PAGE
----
In 1958, the Nuns’ Island Bridge was renamed to the Samuel de Champlain Bridge. Built over five years, the new bridge is nearly four miles long with six lanes of traffic. The roadway became the busiest in Canada, with 57 million vehicles using it each year. The structure’s 67 spans of 170 feet each also mean that the St. Lawrence River could continue to act as a major waterway connecting the Atlantic Ocean with the major cities of Canada and the United States.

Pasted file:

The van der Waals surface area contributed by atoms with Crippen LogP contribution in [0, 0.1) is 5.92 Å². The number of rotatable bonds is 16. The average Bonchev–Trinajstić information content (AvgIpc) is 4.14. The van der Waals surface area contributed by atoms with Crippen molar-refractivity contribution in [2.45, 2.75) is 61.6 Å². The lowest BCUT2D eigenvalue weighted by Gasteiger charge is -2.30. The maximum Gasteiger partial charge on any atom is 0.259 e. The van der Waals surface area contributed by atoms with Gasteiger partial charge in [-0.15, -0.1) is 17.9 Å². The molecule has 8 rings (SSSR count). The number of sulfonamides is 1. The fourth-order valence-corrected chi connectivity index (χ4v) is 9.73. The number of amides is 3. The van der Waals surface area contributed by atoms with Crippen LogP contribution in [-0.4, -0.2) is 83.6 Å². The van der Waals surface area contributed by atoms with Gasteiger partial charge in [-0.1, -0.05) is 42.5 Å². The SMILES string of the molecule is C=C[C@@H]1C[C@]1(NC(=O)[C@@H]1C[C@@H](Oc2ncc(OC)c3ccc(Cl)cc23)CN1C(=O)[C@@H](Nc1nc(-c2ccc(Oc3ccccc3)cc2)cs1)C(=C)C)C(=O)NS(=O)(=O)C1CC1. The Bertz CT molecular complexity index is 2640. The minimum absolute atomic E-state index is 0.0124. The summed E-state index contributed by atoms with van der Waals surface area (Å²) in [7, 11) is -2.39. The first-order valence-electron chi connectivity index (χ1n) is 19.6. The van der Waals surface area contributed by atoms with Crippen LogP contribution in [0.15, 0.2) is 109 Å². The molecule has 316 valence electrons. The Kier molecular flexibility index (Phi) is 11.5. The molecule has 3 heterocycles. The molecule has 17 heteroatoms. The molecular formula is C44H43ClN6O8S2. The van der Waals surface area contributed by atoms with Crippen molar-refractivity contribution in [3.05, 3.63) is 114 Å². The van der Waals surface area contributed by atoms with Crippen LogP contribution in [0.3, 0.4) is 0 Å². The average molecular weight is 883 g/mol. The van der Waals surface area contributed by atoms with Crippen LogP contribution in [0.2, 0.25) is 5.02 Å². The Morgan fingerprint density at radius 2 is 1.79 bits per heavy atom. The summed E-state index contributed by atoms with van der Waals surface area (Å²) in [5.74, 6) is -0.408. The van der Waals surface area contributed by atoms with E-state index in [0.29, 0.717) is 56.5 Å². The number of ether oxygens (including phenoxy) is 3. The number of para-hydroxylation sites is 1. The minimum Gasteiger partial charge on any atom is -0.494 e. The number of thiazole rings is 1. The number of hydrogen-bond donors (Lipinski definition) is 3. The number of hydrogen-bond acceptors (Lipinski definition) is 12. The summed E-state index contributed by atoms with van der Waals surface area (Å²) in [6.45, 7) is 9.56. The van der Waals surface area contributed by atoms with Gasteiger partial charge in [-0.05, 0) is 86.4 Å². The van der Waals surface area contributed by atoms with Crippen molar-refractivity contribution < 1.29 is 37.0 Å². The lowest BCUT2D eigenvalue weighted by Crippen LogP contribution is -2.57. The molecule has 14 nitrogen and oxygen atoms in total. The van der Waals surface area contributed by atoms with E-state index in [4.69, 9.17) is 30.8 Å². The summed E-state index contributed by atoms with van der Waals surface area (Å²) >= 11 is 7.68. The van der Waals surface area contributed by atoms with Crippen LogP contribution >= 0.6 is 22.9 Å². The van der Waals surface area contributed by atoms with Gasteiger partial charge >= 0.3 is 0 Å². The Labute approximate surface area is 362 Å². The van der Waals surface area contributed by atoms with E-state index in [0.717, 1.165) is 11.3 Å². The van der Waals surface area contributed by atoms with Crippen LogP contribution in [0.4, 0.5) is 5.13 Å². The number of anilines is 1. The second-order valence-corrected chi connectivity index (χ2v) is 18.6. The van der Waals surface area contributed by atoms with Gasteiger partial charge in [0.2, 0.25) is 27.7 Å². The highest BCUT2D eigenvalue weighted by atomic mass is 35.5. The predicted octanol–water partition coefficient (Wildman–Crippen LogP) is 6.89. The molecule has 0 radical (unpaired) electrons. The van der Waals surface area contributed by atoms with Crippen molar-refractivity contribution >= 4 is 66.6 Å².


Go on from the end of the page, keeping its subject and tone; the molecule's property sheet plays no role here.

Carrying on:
At the bridge’s opening in 1962, there was a 25-cent toll that needed to be paid when crossing the bridge. The toll was used to finance the $35 million investment and was paid using a gold-colored metal token. Every family then had a new game: seeing who could throw the token the hardest and make the most noise hitting the toll basket. Stevie, the longshoreman, got a chuckle from seeing this game unfold in the car in the next lane. Suddenly, the little boy threw his token so hard that it bounced out of the basket and landed in the middle of the road, lost to traffic. The driver got angry and told his family that this was his last token. Stevie, a longshoreman at Hangar 16, always had lots of tokens since he crossed the bridge every day. So, he decided to help the family, throwing one of his tokens right into the toll basket in the next lane! The family warmly thanked the good Samaritan.